what is the poverty line for the UK?
below half of the median income in the UK
what is economic growth?
involves an increase in real GDP or the total output of goods and services
what happens if there is a rise in real GDP?
economic growth occurs
how can a rise in real GDP be achieved?
- discovery of more natural resources
- investment in new capital goods and infrastructure, such as new ports, roads and research facilities
- technical progress including new products and production processes that can increase the productivity
- an increase in the size and skills of the workforce e.g. through better education and training
- relocating scarce resources to their most efficient uses
how can growth be encouraged?
- making it easier for business to conduct business e.g. lowering taxes
- providing incentives for businesses to set up in growing industries e.g. wind power energy
- employing people in productive activities in the public sector
- encouraging investment by both private and public sectors
what is meant by trade off?
the G has to balance its various policy aims e.g. it may have to TRADE OFF or accept a little more unemployment for a little less inflation
what are the governments aims?
reducing the gap between rich and poor
what is budget deficit?
this where public expenditure is greater than the revenue received
what is budget surplus?
this is where the public expenditure is less than the revenue received
what is a balanced budget?
this is where the public expenditure is equal to the revenue received
what are the four main reasons for taxing?
- to raise revenue (helps to cover a range of G expenditures)
- to discourage certain activities (smoking is heavily taxed)
- to redistribute income between the rich and the poor
- to discourage the import of goods (we import more than export which is not good for the economy)
what are direct taxes?
taxes which are taken directly from incomes and profits
what are indirect taxes?
paid by consumers when they buy goods and services
they raise the cost of production and can be used to discourage the consumption of harmful products
what is progressive tax?
where richer people pay more tax than the poor an did considered more fair in most economies
what is regressive tax?
flat rate tax e.g. VAT
higher % or disposable income is paid by the poor than the rich
however is the most efficient way collecting tax
what is proportional tax?
not used very often
it is a set % of your earning paid by everyone
what type of tax is a tax on incomes?
often a progressive tax
higher-income earners pay larger % of income tax - direct tax
what type of tax is a tax on purchasing?
example is value added tax
producers and sellers pf goods pay the tax to the G as a % of the value they add in the production of an item
what type of tax is a tax on profits?
direct tax - the G can make it progressive by increasing the rate as profits increase
what are regulations?
there G rules backed up by penalties
give an example of regulation on methods of production
management of waste and pollution: rules protecting the health and safety of production workers
give an example of regulation on setting up a new business
paperwork to be filled in to register the business, rules protecting shareholders
give an example of regulation on rules about prices
prices that can be charged for supplying certain products
give an example of regulation on product standards
quality of food products, labelling the contents of food products
give an example of regulation on disclosure of information
info that companies must produce in reports to shareholders, info about how certain products can be used
give an example of regulation on providing goods on credit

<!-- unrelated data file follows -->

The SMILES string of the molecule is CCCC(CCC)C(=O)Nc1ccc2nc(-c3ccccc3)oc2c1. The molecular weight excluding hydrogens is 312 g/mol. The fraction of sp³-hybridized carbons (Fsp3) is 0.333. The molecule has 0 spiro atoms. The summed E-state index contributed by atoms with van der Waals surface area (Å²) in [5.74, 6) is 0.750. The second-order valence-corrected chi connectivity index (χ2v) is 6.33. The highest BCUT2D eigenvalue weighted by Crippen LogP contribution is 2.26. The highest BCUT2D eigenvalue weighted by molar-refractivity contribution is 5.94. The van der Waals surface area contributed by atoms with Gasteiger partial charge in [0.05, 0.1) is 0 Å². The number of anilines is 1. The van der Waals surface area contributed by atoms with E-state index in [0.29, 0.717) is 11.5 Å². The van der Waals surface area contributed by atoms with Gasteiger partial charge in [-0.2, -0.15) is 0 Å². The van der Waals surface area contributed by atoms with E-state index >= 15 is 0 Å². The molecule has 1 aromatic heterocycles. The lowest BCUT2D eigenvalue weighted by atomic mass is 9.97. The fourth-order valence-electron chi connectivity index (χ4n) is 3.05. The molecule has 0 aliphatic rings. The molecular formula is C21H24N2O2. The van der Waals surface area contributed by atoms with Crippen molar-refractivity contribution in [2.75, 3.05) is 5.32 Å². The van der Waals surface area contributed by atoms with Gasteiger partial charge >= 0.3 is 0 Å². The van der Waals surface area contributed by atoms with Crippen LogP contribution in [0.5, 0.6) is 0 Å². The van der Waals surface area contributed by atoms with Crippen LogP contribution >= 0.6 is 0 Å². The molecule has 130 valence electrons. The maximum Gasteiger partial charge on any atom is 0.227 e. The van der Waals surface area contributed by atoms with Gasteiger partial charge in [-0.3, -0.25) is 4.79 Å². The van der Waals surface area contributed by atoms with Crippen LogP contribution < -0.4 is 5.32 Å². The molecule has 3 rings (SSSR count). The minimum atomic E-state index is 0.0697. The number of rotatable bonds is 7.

info that must be given about the cost of the credit to the borrower, rules setting out the possibility of the borrower pulling out of a credit agreement
give an example of regulation on providers of certain products and services
who can supply certain products, such as repairs to gas pipes ; building construction
give an example of regulation on supply of harmful products
health warning on cigarettes
benefits of regulations
- to improve efficiency
- regulations are also used to redistribute income
- monopolists may restrict output or artificially raise prices
- some industries involve a high level of regulation e.g. banking sector
disadvantages of regulations
- usually raise business costs and can involve a lot of time
- some business people complain that they are 'over regulated' meaning sometimes they cannot concentrate on running their business'
- countries with a greater number and complexity of regulations lose competitiveness
what are permits?
are given as exceptions to regulations e.g. disability parking permits
what are license?
where the G allows a firm to import of supply a specific product to guarantee quality
what are the four main uses of subsidies?
- to encourage the production of goods of national importance e.g. the G may provide subsidies to farmers to produce essential food supply
- to encourage the development of new products and industries (the G may provide subsidies to encourage the development of new forms of energy such as wind and solar)
- to provide support for industries that are in decline and that are major employers of labour (closing industries may have neg. externalities such as unemployment)
- to protect domestic industries against foreign competition
BOP current account (equation) =
export receipts - import payments
what are the four balances in the current account?
balance of goods, services, transfer and International investment income
what is the international investment income?
the difference between what British companies earn abroad - profits of foreign companies that take their money home
what is the BOP?
the BOP of a country records all international financial transactions between the country and all others
what are visible exports?
physical products sold oversea
what are invisible exports?
sales of services overseas
what are the three accounts of the BOP?
current, capital and financial
what is the current account?
records payment for visible and invisible imports and exports, plus net income flows and transfers
what is the capital account?
recorded payments involving the sale for capital goods or fixed assets such as buildings and machinery